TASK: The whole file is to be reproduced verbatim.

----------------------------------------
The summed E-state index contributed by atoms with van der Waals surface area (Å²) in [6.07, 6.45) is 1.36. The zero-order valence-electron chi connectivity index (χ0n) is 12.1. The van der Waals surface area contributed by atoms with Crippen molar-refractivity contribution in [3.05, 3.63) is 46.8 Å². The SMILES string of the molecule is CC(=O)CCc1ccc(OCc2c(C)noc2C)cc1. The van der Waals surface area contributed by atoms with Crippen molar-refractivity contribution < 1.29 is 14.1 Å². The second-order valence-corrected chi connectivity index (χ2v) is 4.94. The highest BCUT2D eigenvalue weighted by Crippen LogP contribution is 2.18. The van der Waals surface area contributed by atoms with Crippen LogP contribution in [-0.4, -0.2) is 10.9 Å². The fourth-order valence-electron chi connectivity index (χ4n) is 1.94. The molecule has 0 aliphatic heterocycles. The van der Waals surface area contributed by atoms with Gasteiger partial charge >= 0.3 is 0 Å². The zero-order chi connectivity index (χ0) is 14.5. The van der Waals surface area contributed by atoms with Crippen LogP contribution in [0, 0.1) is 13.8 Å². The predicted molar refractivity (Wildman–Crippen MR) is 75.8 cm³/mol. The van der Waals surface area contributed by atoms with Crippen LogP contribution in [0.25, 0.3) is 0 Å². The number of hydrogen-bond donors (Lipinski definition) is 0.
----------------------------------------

The summed E-state index contributed by atoms with van der Waals surface area (Å²) in [6.07, 6.45) is 1.36. The zero-order valence-electron chi connectivity index (χ0n) is 12.1. The van der Waals surface area contributed by atoms with Crippen molar-refractivity contribution in [3.05, 3.63) is 46.8 Å². The SMILES string of the molecule is CC(=O)CCc1ccc(OCc2c(C)noc2C)cc1. The van der Waals surface area contributed by atoms with Crippen molar-refractivity contribution < 1.29 is 14.1 Å². The second-order valence-corrected chi connectivity index (χ2v) is 4.94. The highest BCUT2D eigenvalue weighted by Crippen LogP contribution is 2.18. The van der Waals surface area contributed by atoms with Crippen LogP contribution in [-0.4, -0.2) is 10.9 Å². The fourth-order valence-electron chi connectivity index (χ4n) is 1.94. The molecule has 0 aliphatic heterocycles. The van der Waals surface area contributed by atoms with Gasteiger partial charge >= 0.3 is 0 Å². The zero-order chi connectivity index (χ0) is 14.5. The van der Waals surface area contributed by atoms with Crippen LogP contribution in [0, 0.1) is 13.8 Å². The predicted molar refractivity (Wildman–Crippen MR) is 75.8 cm³/mol. The van der Waals surface area contributed by atoms with Crippen LogP contribution in [0.25, 0.3) is 0 Å². The number of hydrogen-bond donors (Lipinski definition) is 0.